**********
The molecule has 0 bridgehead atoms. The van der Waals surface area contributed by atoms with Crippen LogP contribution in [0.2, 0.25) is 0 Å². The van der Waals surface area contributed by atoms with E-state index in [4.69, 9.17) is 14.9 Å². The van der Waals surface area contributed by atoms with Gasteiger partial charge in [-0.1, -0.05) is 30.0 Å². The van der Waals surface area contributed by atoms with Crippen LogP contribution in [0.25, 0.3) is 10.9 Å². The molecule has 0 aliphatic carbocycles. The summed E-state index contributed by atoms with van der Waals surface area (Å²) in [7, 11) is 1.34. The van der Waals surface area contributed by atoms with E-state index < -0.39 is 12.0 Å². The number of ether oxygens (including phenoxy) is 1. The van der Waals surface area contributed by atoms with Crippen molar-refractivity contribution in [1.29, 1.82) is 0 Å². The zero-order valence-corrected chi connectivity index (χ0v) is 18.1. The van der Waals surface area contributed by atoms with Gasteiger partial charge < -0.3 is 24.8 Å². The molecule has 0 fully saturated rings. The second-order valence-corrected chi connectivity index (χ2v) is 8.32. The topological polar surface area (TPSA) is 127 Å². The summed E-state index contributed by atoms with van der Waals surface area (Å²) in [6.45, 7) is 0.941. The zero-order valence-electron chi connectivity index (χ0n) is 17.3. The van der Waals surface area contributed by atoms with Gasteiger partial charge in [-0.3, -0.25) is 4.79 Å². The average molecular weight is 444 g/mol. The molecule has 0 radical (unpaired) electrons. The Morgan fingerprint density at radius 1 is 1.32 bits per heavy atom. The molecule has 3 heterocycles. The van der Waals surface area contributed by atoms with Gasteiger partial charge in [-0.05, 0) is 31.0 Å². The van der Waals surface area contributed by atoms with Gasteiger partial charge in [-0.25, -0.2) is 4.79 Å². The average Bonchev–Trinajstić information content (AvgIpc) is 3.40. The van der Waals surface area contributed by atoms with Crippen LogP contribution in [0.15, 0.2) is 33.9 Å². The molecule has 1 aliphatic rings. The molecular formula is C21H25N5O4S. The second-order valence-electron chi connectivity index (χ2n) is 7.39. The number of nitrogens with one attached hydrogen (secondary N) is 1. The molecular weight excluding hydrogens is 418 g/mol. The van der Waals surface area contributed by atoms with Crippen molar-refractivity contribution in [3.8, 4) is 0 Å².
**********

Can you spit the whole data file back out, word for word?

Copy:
The molecule has 0 bridgehead atoms. The van der Waals surface area contributed by atoms with Crippen LogP contribution in [0.2, 0.25) is 0 Å². The van der Waals surface area contributed by atoms with E-state index in [4.69, 9.17) is 14.9 Å². The van der Waals surface area contributed by atoms with Gasteiger partial charge in [-0.1, -0.05) is 30.0 Å². The van der Waals surface area contributed by atoms with Crippen LogP contribution in [0.25, 0.3) is 10.9 Å². The molecule has 0 aliphatic carbocycles. The summed E-state index contributed by atoms with van der Waals surface area (Å²) in [7, 11) is 1.34. The van der Waals surface area contributed by atoms with E-state index < -0.39 is 12.0 Å². The number of ether oxygens (including phenoxy) is 1. The van der Waals surface area contributed by atoms with Crippen molar-refractivity contribution in [1.29, 1.82) is 0 Å². The zero-order valence-corrected chi connectivity index (χ0v) is 18.1. The van der Waals surface area contributed by atoms with Gasteiger partial charge < -0.3 is 24.8 Å². The molecule has 0 fully saturated rings. The second-order valence-corrected chi connectivity index (χ2v) is 8.32. The topological polar surface area (TPSA) is 127 Å². The summed E-state index contributed by atoms with van der Waals surface area (Å²) in [6.45, 7) is 0.941. The zero-order valence-electron chi connectivity index (χ0n) is 17.3. The van der Waals surface area contributed by atoms with Gasteiger partial charge in [-0.3, -0.25) is 4.79 Å². The average molecular weight is 444 g/mol. The molecule has 0 radical (unpaired) electrons. The Morgan fingerprint density at radius 1 is 1.32 bits per heavy atom. The molecule has 3 heterocycles. The van der Waals surface area contributed by atoms with Gasteiger partial charge in [-0.05, 0) is 31.0 Å². The van der Waals surface area contributed by atoms with Gasteiger partial charge in [-0.25, -0.2) is 4.79 Å². The average Bonchev–Trinajstić information content (AvgIpc) is 3.40. The van der Waals surface area contributed by atoms with Crippen LogP contribution in [0.15, 0.2) is 33.9 Å². The molecule has 1 aliphatic rings. The molecular formula is C21H25N5O4S. The second-order valence-electron chi connectivity index (χ2n) is 7.39. The number of nitrogens with one attached hydrogen (secondary N) is 1. The molecular weight excluding hydrogens is 418 g/mol. The van der Waals surface area contributed by atoms with Crippen molar-refractivity contribution in [3.8, 4) is 0 Å².